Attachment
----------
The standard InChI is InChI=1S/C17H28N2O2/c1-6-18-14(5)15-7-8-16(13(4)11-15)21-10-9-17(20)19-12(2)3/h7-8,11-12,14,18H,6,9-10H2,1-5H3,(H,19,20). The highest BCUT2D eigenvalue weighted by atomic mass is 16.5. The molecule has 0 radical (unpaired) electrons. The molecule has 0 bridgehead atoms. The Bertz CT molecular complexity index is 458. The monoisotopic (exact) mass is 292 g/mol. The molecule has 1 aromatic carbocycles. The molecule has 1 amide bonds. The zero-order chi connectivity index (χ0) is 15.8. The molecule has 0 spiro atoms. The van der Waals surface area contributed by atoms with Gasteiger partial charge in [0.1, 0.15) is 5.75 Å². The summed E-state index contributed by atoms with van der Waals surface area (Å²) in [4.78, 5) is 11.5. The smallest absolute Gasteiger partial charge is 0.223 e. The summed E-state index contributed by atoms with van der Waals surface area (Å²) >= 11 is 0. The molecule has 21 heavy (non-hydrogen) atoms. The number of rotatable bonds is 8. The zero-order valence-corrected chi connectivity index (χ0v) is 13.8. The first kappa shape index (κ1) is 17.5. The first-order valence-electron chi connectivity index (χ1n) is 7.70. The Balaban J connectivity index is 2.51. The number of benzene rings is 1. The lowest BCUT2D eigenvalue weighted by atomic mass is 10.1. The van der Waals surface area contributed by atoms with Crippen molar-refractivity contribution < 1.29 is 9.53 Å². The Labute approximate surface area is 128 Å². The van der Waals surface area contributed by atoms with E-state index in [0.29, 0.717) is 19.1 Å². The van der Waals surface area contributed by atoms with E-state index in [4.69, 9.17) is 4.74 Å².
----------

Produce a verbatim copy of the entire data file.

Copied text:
The standard InChI is InChI=1S/C17H28N2O2/c1-6-18-14(5)15-7-8-16(13(4)11-15)21-10-9-17(20)19-12(2)3/h7-8,11-12,14,18H,6,9-10H2,1-5H3,(H,19,20). The highest BCUT2D eigenvalue weighted by atomic mass is 16.5. The molecule has 0 radical (unpaired) electrons. The molecule has 0 bridgehead atoms. The Bertz CT molecular complexity index is 458. The monoisotopic (exact) mass is 292 g/mol. The molecule has 1 aromatic carbocycles. The molecule has 1 amide bonds. The zero-order chi connectivity index (χ0) is 15.8. The molecule has 0 spiro atoms. The van der Waals surface area contributed by atoms with Gasteiger partial charge in [0.1, 0.15) is 5.75 Å². The summed E-state index contributed by atoms with van der Waals surface area (Å²) in [4.78, 5) is 11.5. The smallest absolute Gasteiger partial charge is 0.223 e. The summed E-state index contributed by atoms with van der Waals surface area (Å²) >= 11 is 0. The molecule has 21 heavy (non-hydrogen) atoms. The number of rotatable bonds is 8. The zero-order valence-corrected chi connectivity index (χ0v) is 13.8. The first kappa shape index (κ1) is 17.5. The first-order valence-electron chi connectivity index (χ1n) is 7.70. The Balaban J connectivity index is 2.51. The number of benzene rings is 1. The lowest BCUT2D eigenvalue weighted by atomic mass is 10.1. The van der Waals surface area contributed by atoms with Crippen molar-refractivity contribution < 1.29 is 9.53 Å². The Labute approximate surface area is 128 Å². The van der Waals surface area contributed by atoms with E-state index in [0.29, 0.717) is 19.1 Å². The van der Waals surface area contributed by atoms with E-state index in [4.69, 9.17) is 4.74 Å².